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First Butterfly Release of the Summer Offers Hands-On Learning

Children's Museum's first butterfly release of the summer. Photo by Lauren Cohen

On Friday, the Children’s Museum in West Hartford hosted its first butterfly release of the summer, a chance for visitors to have a hands-on learning experience with the butterflies.

Children’s Museum’s first butterfly release of the summer. Photo by Lauren Cohen

By Lauren Cohen

The weather was absolutely perfect on Friday for the Children’s Museum’s first butterfly release of the summer.

The sunny, high-70s-degree day was not only ideal for visiting the museum and its flower-filled butterfly sanctuary, but also perfect for the new butterflies, that were overnighted from Florida in a cooler, to be able to warm up quickly and show off their wings.

The festivities began with one of the Children’s Museum’s butterfly experts informing visitors about what kinds of butterflies the Museum is home to in the summer. On Friday they released Pink Ladies and Red Admirals.

Three other species – Swallowtails, Monarchs, and Cabbage Whites – are also included in their summer repertoire. All five species are native to this area.  

Pictured: Butterfly expert teaching visitors. Photo by Lauren Cohen

The butterfly expert gave a quick crash-course on butterflies 101, and then had children help him out in demonstrating how to release the butterflies from the little envelopes in which they were safely tucked away. Envelopes were then passed around for everyone to try.

Pictured: Butterflies making their way out of the envelope. Photo by Lauren Cohen

Kids squealed with delight and watched with bewilderment as butterflies climbed out of the envelopes, shaky from their journey, and slowly perched on their hands, arms, and even heads! Laughter and excitement filled the sweet, flowery air.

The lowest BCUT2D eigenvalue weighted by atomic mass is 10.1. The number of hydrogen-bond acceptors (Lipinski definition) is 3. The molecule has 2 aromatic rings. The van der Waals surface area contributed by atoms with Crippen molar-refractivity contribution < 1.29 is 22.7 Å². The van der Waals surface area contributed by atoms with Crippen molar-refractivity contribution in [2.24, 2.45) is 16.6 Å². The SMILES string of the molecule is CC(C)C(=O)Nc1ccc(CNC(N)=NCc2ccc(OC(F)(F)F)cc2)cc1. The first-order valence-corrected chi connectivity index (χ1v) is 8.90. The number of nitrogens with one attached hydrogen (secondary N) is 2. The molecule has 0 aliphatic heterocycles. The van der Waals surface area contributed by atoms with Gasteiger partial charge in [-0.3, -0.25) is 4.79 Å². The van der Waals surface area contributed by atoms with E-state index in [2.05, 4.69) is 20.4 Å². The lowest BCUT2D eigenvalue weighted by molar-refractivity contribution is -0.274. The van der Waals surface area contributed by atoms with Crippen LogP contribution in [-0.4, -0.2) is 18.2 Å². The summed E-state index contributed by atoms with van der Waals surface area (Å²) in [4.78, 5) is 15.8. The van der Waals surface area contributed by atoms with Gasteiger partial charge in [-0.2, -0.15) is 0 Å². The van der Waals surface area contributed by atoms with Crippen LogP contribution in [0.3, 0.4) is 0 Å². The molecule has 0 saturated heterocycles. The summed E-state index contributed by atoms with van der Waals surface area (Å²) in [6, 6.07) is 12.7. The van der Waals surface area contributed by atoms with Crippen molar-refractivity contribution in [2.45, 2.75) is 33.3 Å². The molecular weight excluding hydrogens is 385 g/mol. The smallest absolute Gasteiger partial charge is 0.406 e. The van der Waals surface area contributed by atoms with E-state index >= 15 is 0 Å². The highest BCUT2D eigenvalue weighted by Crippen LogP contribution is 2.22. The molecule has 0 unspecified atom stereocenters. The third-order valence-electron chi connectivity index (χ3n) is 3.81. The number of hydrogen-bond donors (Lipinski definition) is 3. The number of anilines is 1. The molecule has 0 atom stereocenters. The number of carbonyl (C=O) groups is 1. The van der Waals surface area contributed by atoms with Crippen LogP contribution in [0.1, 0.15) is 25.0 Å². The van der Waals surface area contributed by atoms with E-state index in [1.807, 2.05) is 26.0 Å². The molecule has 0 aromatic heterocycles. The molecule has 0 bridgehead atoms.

Photo by Lauren Cohen

Joe DeFeo, the senior development director of the Museum, explained that all of the plants you see in the butterfly house are “butterfly food,” meaning that the garden is a pollinator garden. Not only do butterflies feast off of these plants, but so do other insects, like bees.

Most of the plant species filling the meshed-in structure are native to the Connecticut area, which makes it easy to replicate the garden at home, which many visitors are inspired to do.

“Pollination is a key issue,” said DeFeo, and he thinks it’s so important to teach children – and their parents – about butterflies and their role in the environment from a young age.

Pictured: Plant species featured in the garden. Photo by Lauren Cohen

The Children’s Museum has been doing butterfly releases for six years now, and they happen every Friday in June and every Tuesday and Friday in July and August. Since Friday’s release was the first, the sanctuary still seemed a bit empty, but DeFeo assured that in a few weeks they will have a full, self-sustainable butterfly house as a result of more butterflies being released each week in addition to the cycle of egg-laying that occurs naturally.

Connecticut radio station 102.9 The WHALE had perfect timing – covering the event Friday as a part of their City of the Week campaign. Additionally, the butterfly releases are sponsored by iHeart Media, and donations are always welcome. 

DeFeo said that “probably his favorite part” of this program is “seeing people realize they can have an interactive experience” with the butterflies. A parent came up to him soon after that, exclaiming that it was such a great event, and that he hadn’t realized he and his child would be able to actually touch the butterflies. This proved DeFeo’s point exactly, and he remarked that it’s so great that visitors of the museum can “have that experience now.”

All of the museum’s staff would agree with the sentiment that seeing kids meet and learn about the butterflies first-hand is something that is “absolutely beautiful and can actually be an asset to the environment” in terms of pollination, as DeFeo had said.

Photo by Lauren Cohen

Photo by Lauren Cohen

Photo by Lauren Cohen

Photo by Lauren Cohen

Photo by Lauren Cohen

Photo by Lauren Cohen

Photo by Lauren Cohen

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Lauren Cohen

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